Book Signings: Learn from my mistakes!

Last month, I wrote a blog post entitled “14 book signing tips for authors.” Last night, I kicked myself for not following all of my own advice.

Actually, things started out just right. I talked to the Grizzly and Wolf Discovery Center well in advance and worked out the details. I would give a talk in their theater from 7:00 to 8:00 pm, and then sign books in their gift shop afterward. I publicized the talk and signing on Facebook, Twitter, and this blog (tip #1), leaving the local publicity to the Grizzly and Wolf Center—and I made sure the West Yellowstone Chamber of Commerce knew about it. I sent them some artwork for posters (tip #2) and packed my big sign. Since they told me that they regularly carried my book and it sold well, I assumed they’d have plenty of stock, but I tossed a few extras in the car, just in case.

See the problems? Hint: they’re both in that last sentence, and there are two key words in each problem. The first one is “I assumed” and the second one is “a few.” When I showed up a couple of hours early to check in (tip #4) and chat with the staff (tip #10), one of the first things the manager said to me was, “we sold out of your books, so I hope you have plenty of them out in the car!” Oops. I had five. Count ’em, five.

Luckily, West Yellowstone is a small, friendly town. The gift shop manager at the Grizzly and Wolf Center knows the owner of the bookstore in town, and called her. Oops again. They were out of stock, too. Fortunately for us, a very pleasant assistant manager at another store in town (thank you, Smith & Chandler!) had a big stack of books they were willing to share.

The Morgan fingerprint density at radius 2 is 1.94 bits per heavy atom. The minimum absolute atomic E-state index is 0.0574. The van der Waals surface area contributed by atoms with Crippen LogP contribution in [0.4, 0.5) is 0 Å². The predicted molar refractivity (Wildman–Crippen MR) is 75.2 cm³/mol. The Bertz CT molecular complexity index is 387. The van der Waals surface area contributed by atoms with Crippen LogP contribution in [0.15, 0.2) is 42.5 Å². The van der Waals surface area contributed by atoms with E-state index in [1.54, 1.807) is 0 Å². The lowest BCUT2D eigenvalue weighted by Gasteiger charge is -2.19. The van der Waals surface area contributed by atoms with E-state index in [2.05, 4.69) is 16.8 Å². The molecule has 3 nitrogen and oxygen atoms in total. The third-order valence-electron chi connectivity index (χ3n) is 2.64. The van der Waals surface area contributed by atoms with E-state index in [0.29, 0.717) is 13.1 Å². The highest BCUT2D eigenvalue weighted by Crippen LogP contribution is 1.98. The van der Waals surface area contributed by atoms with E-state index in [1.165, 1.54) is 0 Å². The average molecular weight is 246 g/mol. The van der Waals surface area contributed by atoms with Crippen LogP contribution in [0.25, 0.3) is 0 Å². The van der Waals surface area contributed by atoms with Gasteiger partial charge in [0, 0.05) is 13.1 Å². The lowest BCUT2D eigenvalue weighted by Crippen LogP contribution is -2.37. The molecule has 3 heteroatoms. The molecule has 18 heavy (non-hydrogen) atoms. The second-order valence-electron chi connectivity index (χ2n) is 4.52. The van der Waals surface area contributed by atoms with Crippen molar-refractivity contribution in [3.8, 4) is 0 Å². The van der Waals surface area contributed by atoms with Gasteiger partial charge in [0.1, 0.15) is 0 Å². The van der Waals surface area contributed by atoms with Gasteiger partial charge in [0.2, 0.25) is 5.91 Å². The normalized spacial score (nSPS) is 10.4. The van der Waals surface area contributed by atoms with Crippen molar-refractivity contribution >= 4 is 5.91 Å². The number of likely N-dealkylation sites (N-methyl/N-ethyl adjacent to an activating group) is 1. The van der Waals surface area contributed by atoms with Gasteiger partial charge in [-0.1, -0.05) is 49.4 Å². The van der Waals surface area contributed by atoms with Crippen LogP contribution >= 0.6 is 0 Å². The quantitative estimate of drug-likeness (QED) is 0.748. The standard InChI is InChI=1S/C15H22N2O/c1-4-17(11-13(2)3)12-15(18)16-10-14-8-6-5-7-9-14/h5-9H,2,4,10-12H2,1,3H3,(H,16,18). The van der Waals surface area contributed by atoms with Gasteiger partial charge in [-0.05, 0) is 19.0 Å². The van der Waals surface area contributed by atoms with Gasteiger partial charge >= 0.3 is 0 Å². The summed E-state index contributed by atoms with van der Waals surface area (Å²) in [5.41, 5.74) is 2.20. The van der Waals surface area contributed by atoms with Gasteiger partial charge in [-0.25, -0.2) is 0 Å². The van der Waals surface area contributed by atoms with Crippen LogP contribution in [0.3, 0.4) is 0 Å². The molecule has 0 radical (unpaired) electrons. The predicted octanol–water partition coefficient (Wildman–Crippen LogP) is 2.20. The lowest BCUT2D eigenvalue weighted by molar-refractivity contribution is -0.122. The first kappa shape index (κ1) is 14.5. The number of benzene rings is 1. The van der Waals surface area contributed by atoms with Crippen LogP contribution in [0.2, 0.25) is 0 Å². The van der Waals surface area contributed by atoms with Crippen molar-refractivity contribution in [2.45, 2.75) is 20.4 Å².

Talking Poop in West Yellowstone

So all went well. I gave my talk to a good-sized group, and there were plenty of books for the signing. I also learned my lesson. I should have paid more attention to my own tip #13 (see below), and I should have called the store before I left home to ask whether they would need books. Calling ahead might not have been adequate, though. My event was on a Sunday, and they had a good stock going into the weekend. She might have told me they had it covered. But it still would have been good to ask.

TIP #13: Carry some spare books. If you’re lucky, the signing will be a smash hit. With the economy down, though, booksellers are being cautious about over-ordering. That means that if your signing is fantastic, they just might run out of books. If you have a box or two in your trunk, you can grab them (be prepared to sell them to the store at the standard distribution discount!) and keep on going. If you don’t, the signing is done.

As always, everything comes down to communication. As writers, that’s our first job anyway, right?

book signing book banner


  1. Maybe you can help me. I own a used bookstore and some of my customers have asked about book signings. I would love to host some author events, but don’t know what is standard. In a case where the author brings his own copies, what’s the usual “split” or commission?

    1. Everything is negotiable, Maggie, depending on who pays for marketing and a lot of other factors. Typical, however, is a 60/40 split (60% to the author, 40% to the store). That keeps the store’s profit in line with standard distribution discounting. If you’re not spending any money on inventory, advertising, or equipment, then you can afford to weigh the split more heavily to the author.

  2. Gary, thank you for putting this all together. As a new author, the details of a book signing haven’t come up before. I found this very helpful. Best to you.

    1. I’m glad it helped, Cheryl. I’m putting together some more book signing information now. I should have something new to post fairly soon.

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